An estimated 5.5 million Americans are living with Alzheimer’s disease, according to the Centers for Disease Control and Prevention. Alzheimer's disease progressively destroys memory and other mental functions. Traditionally, a diagnosis is made by evaluating symptoms and cognitive behavior associated with the disease. But, in April, a team of scientists with the Alzheimer's Association and the National Institute on Aging proposed a new Alzheimer's disease research framework. Under the new framework, the definition of Alzheimer’s disease in living people — for use in research — is not based on cognitive changes and behavioral symptoms. Instead, the disease is diagnosed by its neuropathology. This shifts thinking that symptoms are a consequence of the disease — not the definition of the disease. Scientists hope a change in definition will enable research to better target patients, so clinical trials will be more effective.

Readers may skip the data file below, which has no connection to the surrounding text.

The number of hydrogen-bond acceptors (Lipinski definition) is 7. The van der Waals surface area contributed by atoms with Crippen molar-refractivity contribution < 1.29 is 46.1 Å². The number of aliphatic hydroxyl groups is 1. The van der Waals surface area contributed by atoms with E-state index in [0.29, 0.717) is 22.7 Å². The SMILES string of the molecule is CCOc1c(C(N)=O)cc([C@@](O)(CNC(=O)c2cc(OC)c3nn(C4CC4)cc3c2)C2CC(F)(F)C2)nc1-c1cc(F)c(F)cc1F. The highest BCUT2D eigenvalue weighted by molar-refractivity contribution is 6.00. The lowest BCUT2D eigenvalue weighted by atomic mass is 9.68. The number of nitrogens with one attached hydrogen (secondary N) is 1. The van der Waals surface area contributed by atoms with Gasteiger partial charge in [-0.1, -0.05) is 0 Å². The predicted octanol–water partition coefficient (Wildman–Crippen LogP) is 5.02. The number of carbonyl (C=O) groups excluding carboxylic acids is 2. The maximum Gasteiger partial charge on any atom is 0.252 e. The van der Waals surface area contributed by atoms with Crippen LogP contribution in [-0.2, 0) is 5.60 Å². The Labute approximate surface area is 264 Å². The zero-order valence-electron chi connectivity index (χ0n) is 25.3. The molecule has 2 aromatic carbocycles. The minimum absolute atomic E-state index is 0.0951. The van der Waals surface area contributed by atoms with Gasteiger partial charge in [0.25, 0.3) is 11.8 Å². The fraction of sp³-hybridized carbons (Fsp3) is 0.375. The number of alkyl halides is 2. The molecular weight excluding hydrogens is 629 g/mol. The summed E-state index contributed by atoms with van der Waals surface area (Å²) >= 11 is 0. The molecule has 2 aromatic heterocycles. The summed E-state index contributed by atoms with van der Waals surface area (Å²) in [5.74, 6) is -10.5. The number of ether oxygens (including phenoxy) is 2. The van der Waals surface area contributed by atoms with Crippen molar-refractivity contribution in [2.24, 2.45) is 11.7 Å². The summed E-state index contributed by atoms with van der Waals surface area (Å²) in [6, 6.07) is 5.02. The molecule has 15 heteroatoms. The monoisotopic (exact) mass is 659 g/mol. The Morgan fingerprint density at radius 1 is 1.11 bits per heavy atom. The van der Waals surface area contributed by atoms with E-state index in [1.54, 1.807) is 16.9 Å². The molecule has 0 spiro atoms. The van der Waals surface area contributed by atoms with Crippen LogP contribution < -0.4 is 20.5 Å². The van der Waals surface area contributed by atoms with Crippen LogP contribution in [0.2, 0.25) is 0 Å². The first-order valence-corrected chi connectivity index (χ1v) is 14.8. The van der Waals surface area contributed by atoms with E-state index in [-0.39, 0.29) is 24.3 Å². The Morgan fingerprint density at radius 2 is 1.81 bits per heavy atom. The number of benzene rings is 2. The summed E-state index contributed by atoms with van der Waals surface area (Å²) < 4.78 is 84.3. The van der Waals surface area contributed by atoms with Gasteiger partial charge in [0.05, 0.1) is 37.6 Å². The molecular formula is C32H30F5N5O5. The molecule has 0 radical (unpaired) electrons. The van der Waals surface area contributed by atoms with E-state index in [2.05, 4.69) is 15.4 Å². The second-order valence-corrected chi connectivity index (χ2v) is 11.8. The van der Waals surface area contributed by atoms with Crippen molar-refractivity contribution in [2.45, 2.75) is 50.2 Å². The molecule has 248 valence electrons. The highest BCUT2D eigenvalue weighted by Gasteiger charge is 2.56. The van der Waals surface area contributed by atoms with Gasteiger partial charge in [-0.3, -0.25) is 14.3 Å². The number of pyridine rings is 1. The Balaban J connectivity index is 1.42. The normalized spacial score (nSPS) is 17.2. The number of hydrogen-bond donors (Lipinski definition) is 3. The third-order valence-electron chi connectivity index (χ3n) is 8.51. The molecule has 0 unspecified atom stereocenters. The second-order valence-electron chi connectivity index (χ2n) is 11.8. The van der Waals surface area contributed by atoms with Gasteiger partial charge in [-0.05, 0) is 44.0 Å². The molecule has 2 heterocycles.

On this week's Mayo Clinic Radio program, Dr. Clifford Jack Jr., a radiologist at Mayo Clinic, will explain the importance of the new Alzheimer's framework for improving research. Also on the program, Vivien Williams, medical reporter with the Mayo Clinic News Network, will discuss "Health + Happiness With Mayo Clinic," the weekly program she co-hosts on NBC. And Dr. Thomas Brott, a neurologist at Mayo Clinic, will look back the advances he's seen in his 40 years of treating stroke.
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Mayo Clinic Radio produces a weekly one-hour radio program highlighting health and medical information from Mayo Clinic.